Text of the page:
The guys at Politico write an interesting article about the way some leaders of the GOP are being pulled toward the middle, while the Republican base continues to lean to the right. You can understand the pressures on leaders to move left; press reactions and inside-the-Beltway views pull them in that direction.

If the leadership gets pulled to the left, the base does not. Opposition to same-sex marriage and amnesty for illegal immigrants continues to be strong. Ditto "tea party" opposition to higher government spending, taxes and debt

The article doesn't mention it but the GOP base isn't just against things. They favor a stronger military and a more confrontational foreign policy than does the Obama administration. They supported continued operation of the prison at Guantanamo and continued incarceration of the enemy combatants held there.

They also favor giving a cold shoulder to thuggish leaders of non-democratic states: the Castros, Chavez, Morales, and the like. They favor continued support of Colombia and Israel, and continued recognition of the "special relationship" with Britain.

Candidates are selected in primaries and caucuses, where the motivated and extreme voters of both parties are more likely to vote. Then nominees have to move to the center to pick up the independent, centrist voters who tend not to vote in primaries. It is an interesting dilemma, one that John McCain did not negotiate adroitly.

Quotes of the Day

Porter Goss, Chair of the House Permanent Select Committee on Intelligence from 1997 to 2004, says in the Washington Post of the CIA briefings he shared with current House Speaker Nancy Pelosi:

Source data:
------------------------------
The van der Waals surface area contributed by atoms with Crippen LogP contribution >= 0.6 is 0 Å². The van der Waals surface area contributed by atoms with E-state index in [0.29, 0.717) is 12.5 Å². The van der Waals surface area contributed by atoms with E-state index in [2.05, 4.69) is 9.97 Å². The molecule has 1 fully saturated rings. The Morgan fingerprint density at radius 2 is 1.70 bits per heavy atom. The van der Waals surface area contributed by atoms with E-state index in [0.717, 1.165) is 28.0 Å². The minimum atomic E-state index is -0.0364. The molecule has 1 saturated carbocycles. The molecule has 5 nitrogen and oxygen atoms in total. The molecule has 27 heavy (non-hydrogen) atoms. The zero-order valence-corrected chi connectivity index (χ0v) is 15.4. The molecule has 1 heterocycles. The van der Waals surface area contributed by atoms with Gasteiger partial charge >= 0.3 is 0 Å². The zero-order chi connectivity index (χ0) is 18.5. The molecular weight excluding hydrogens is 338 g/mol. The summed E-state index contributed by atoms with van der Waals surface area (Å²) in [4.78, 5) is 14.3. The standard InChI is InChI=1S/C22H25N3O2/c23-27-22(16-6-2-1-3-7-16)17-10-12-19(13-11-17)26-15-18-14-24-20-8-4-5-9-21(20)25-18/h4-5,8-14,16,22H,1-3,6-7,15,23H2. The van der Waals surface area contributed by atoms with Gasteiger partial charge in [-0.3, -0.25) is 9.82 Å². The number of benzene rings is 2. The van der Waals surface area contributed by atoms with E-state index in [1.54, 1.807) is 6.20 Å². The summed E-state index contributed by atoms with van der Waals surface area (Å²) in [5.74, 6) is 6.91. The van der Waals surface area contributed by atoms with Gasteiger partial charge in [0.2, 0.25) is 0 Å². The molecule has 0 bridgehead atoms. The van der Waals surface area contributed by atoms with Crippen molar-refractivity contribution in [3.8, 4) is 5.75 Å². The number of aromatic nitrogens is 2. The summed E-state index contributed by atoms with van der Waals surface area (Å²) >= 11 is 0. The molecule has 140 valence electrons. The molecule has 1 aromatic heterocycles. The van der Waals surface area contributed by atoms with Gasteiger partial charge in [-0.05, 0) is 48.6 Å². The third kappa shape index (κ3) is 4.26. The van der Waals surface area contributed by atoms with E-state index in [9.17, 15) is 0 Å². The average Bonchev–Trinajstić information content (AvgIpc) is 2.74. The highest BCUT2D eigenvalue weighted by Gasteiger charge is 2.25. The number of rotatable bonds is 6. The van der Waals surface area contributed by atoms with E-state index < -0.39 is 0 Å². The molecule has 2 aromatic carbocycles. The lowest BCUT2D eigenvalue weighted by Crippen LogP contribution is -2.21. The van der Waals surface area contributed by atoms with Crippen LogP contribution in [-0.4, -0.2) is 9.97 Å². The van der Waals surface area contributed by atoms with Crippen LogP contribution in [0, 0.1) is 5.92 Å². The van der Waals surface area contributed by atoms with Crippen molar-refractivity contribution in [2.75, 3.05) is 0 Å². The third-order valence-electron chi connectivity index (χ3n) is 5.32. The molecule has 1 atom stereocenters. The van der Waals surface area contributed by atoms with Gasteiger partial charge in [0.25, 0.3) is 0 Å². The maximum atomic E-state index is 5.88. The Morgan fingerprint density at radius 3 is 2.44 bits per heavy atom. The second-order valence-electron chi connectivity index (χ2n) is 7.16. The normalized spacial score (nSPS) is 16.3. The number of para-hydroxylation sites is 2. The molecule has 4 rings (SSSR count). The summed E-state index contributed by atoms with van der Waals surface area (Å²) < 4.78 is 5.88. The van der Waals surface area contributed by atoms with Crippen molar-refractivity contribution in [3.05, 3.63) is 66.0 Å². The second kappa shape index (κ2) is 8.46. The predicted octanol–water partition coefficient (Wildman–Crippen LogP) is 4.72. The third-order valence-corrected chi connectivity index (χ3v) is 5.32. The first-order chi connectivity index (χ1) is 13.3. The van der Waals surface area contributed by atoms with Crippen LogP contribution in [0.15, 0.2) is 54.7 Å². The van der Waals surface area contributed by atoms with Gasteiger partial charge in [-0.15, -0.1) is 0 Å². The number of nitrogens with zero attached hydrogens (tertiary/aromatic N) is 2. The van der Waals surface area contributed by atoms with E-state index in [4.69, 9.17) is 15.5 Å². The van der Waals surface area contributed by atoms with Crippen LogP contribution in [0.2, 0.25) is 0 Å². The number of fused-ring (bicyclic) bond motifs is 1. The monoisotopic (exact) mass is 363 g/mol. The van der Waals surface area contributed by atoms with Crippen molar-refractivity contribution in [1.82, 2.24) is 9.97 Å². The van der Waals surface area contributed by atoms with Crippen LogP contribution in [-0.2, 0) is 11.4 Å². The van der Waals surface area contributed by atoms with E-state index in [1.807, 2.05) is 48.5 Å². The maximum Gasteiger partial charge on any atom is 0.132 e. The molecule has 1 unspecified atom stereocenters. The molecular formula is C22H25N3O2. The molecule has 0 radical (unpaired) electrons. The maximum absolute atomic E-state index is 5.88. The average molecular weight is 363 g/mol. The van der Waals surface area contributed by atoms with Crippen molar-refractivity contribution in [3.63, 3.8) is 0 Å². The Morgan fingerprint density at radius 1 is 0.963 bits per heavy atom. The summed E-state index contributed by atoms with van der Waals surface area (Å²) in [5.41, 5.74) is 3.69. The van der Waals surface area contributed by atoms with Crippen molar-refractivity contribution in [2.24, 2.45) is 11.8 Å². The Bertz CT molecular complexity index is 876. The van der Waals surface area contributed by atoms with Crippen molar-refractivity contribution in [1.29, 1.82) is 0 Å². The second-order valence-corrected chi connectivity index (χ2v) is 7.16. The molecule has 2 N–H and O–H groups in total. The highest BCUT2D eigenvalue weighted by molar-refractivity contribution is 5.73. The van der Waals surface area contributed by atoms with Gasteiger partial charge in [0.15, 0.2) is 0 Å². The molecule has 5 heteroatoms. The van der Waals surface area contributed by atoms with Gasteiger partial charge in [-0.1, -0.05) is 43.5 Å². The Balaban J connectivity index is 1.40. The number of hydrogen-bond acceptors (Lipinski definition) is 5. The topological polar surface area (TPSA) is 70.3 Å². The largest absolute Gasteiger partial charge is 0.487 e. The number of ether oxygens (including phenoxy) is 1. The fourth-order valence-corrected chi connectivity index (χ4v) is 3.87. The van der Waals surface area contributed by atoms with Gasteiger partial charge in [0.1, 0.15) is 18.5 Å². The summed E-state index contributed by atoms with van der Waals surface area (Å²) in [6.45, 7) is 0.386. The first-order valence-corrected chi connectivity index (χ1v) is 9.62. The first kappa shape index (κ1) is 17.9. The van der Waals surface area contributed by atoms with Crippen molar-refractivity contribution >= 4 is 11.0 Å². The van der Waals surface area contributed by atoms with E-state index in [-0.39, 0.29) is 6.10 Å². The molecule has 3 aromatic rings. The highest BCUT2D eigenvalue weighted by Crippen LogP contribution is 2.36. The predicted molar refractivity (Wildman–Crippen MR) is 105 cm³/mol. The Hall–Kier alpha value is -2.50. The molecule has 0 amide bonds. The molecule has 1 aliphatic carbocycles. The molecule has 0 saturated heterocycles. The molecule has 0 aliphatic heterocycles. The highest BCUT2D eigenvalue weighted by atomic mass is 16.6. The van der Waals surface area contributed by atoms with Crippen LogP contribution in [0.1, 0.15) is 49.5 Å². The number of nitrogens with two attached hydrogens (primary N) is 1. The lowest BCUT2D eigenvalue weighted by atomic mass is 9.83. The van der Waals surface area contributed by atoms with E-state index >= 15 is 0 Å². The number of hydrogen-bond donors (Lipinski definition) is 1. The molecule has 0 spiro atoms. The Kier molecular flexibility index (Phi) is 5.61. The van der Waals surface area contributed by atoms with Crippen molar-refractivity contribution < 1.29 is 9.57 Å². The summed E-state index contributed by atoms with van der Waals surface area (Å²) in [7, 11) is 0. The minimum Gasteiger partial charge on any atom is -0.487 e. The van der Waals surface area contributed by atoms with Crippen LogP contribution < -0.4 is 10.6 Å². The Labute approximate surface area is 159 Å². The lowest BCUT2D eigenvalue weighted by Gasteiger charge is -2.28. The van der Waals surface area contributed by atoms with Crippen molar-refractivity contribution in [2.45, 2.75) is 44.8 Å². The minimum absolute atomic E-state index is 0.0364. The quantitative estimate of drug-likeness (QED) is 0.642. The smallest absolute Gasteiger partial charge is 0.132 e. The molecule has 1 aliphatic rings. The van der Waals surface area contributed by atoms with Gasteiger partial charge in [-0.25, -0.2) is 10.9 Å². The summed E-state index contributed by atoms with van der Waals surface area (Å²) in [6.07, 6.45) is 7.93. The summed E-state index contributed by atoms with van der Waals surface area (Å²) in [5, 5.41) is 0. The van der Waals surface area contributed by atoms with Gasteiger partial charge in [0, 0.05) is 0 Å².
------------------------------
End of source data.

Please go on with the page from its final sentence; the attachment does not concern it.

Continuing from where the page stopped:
It must be hard for most Americans of common sense to imagine how a member of Congress can forget being told about the interrogations of Sept. 11 mastermind Khalid Sheik Mohammed. In that case, though, perhaps it is not amnesia but political expedience.
Speaker Pelosi is nothing if not expedient. Of the result of the details of interrogation being made public, Goss says:
The suggestion that we are safer now because information about interrogation techniques is in the public domain conjures up images of unicorns and fairy dust.
No doubt.

Saturday, April 25, 2009

India - Pakistan Conflict Possible

On the 22nd I wrote in COTTonLINE that the only nation which might have the backbone, and motivation, to tackle the mess in Pakistan was India. Frankly, when I wrote that I believed it to be unlikely.

Today I read a Mark Steyn column in National Review in which he takes the likelihood of Indian action more seriously. Steyn says:
If you’re...India, following Obama’s apology tour even as you watch the Taliban advancing on those Pakistani nukes, would you want to bet the future on American resolve?
Maybe an Indian invasion of Pakistan is not so unlikely. If it happens, millions will die. Those two countries don't like each other, not even a little.

NYT: A Balanced View of Cheney

The New York Times has been notorious for its leftward bias during the election campaign of 2008. Now it publishes a relatively balanced article about the role and current activities of former Vice President Dick Cheney.